- If the reader is inside Laura's brain, they can't see Ron's thoughts. They can only guess at his thoughts based on external clues such as his behavior, speech, gestures, etc.
- If the reader is inside Ron's brain, they can't see what his face looks like (unless he is looking at his reflection).
- If the reader is watching the scene from a fourth floor balcony, they probably can't hear what the characters are saying or see small details like Laura's chipped tooth or Ron's diamond earring.
How to write a story from the best point of view
If we are going to write a story about Ron's blind date with Laura, we should choose the narrative viewpoint that works best with our goals for the story. What parts do we want the reader to see first-hand? what information do we want the reader to be able to access? Whose thoughts do we want the reader to see? These are all factors to consider.
If we decide to switch between one viewpoint and another, we have to be careful not to confuse or disorient the reader. On the other hand, if we limit the viewpoint to just one character, the reader will tend to feel a stronger intimacy with that particular character. It's as if the reader becomes that character for a while.
TIP: If you're struggling with a fiction piece that seems a bit flat or dull, you might try rewriting from a different character's point of view to see if that makes the story more interesting.
How to write a story with great dialogue
There are two kinds of dialogue :
1) Direct dialogue , where the reader "hears" what the character says: ("Do you have a magic pill?" Tony asked the pharmacist.)
2) Indirect dialogue , where the reader gets a summary of what the character says: (Tony asked the pharmacist if she had a magic pill.)
Your character's voice
Imagine standing on a street corner, asking everyone who passed by for directions to a post office. If you asked ten people, chances are, you'd get ten different answers. Even if they suggested the same route, they would use different words to explain it. Even the "I don't know" answers would likely come out differently:
"I'm sorry, I really couldn't say."
"No friggin idea."
"Get a map, man."
Each person has a unique voice and a unique style of talking. So should each of your characters.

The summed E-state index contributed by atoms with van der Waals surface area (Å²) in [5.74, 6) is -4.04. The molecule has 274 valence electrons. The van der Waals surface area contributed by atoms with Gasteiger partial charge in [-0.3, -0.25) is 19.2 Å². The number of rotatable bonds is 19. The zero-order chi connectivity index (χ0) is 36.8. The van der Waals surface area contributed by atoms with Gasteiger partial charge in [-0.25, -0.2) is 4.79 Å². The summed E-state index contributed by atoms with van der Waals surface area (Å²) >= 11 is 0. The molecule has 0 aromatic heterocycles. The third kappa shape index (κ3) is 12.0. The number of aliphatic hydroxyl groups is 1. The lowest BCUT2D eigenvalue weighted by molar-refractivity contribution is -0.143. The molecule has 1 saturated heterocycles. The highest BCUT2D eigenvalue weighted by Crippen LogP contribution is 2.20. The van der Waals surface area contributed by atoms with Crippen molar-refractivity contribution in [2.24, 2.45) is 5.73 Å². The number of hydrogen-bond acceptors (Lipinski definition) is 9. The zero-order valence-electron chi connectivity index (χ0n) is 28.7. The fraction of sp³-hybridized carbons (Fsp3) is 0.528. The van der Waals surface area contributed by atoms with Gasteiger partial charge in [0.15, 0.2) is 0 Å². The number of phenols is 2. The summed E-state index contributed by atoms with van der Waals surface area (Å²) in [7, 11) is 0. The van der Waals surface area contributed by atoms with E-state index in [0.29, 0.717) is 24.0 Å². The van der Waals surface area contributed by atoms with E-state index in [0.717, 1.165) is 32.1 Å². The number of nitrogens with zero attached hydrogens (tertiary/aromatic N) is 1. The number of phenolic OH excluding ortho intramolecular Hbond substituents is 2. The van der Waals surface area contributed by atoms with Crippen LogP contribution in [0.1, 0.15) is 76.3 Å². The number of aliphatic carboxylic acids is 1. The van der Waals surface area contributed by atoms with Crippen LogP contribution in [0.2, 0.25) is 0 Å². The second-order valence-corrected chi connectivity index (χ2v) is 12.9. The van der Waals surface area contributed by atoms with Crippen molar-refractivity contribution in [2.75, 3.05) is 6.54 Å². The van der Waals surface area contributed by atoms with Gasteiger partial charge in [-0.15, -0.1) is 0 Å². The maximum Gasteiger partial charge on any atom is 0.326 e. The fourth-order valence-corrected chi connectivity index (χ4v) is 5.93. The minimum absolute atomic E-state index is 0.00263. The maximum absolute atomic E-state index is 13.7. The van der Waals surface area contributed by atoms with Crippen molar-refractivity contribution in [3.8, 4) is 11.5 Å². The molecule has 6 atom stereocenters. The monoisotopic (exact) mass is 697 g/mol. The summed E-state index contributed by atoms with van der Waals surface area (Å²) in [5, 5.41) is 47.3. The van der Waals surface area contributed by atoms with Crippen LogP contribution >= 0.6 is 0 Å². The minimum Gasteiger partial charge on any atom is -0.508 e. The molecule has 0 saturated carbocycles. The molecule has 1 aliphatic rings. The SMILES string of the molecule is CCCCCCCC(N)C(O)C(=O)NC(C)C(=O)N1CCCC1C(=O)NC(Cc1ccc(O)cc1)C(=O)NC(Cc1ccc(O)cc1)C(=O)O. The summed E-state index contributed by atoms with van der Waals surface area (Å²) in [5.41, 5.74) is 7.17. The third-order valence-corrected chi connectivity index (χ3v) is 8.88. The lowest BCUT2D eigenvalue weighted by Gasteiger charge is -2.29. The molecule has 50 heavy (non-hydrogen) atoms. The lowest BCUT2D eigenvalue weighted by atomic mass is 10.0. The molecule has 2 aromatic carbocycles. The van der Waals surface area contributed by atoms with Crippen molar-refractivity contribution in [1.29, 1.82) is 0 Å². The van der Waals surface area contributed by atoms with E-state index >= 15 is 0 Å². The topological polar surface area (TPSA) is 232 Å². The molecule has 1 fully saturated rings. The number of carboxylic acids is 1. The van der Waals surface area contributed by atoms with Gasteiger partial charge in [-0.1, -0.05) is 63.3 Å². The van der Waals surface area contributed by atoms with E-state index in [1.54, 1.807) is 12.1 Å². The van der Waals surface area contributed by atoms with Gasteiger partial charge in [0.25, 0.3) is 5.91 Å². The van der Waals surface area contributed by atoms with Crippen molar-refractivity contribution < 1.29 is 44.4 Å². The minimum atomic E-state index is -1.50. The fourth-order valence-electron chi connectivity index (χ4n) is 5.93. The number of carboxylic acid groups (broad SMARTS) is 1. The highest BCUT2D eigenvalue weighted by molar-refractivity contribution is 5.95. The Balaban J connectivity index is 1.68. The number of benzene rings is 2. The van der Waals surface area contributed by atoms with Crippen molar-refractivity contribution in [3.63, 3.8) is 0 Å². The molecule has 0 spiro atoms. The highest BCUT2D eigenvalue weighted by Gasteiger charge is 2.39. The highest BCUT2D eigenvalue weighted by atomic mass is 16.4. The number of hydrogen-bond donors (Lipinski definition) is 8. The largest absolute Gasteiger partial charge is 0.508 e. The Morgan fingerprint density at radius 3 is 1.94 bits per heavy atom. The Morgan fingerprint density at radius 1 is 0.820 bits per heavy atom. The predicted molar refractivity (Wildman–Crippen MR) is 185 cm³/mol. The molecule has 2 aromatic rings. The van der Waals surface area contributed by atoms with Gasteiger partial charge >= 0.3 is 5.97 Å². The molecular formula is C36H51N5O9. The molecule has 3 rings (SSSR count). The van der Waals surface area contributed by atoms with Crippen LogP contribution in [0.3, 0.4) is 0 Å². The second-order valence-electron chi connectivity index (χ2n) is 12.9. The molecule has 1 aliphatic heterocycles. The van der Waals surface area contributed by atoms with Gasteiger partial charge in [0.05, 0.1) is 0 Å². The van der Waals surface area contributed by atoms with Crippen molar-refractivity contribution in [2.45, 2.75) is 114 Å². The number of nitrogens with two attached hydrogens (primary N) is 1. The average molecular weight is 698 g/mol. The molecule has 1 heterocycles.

Some factors that will affect how your characters talk include:
- Background and culture
- Educational level
- Personality. (Is the character shy? Diplomatic? Aggressive? Insecure? Snobby? Bossy? Flirtatious?)
- The character's emotions at that moment. (Is the character nervous about what he or she is saying? Proud of it? Trying to cover up something?)
- The character's relationship with whoever else is part of the conversation. (We don't speak to our kids the same way we speak to our boss.)
Writing direct dialogue
Your challenge as a writer is to capture your character's voice without boring the reader with all of the fluff, filler, and incoherence of real speech.
In real life, we hem and haw, cut off our own sentences, change the subject half-way through, repeat ourselves over and over. If you write dialogue the way people really talk, you will quickly lose your reader's attention.
The trick is to include just enough of the character's natural speech mannerisms so that the reader gets the flavor.
- Do you know someone with a background and personality similar to your character's? Listen carefully to that person's speech patterns. When you write dialogue for your character, imagine the words spoken in that person's voice.
- It is also a good idea to speak dialogue out loud as you are writing. You can improvise it out loud, then write down what you've said. Or you can write the dialogue first, then read it out loud as a test to see if it sounds like natural speech. If not, rewrite until it does.
When to use indirect dialogue
There are times when indirect dialogue (where the reader gets a summary) works better than direct dialogue (where the reader "hears" what is said).
- "She repeated to her husband everything that had just happened. He listened to her for hours, until the sun started to come up.
- "We almost died of boredom as Aunt Bertha went on and on about her poodle's weight loss program."
Dialogue tags are the "he said," "she said," labels that tell the reader which character said what. Sometimes you don't really need these because it is clear who is speaking. Where they're not necessary, you can leave them off. In general, writers also start a new paragraph each time the speaker changes.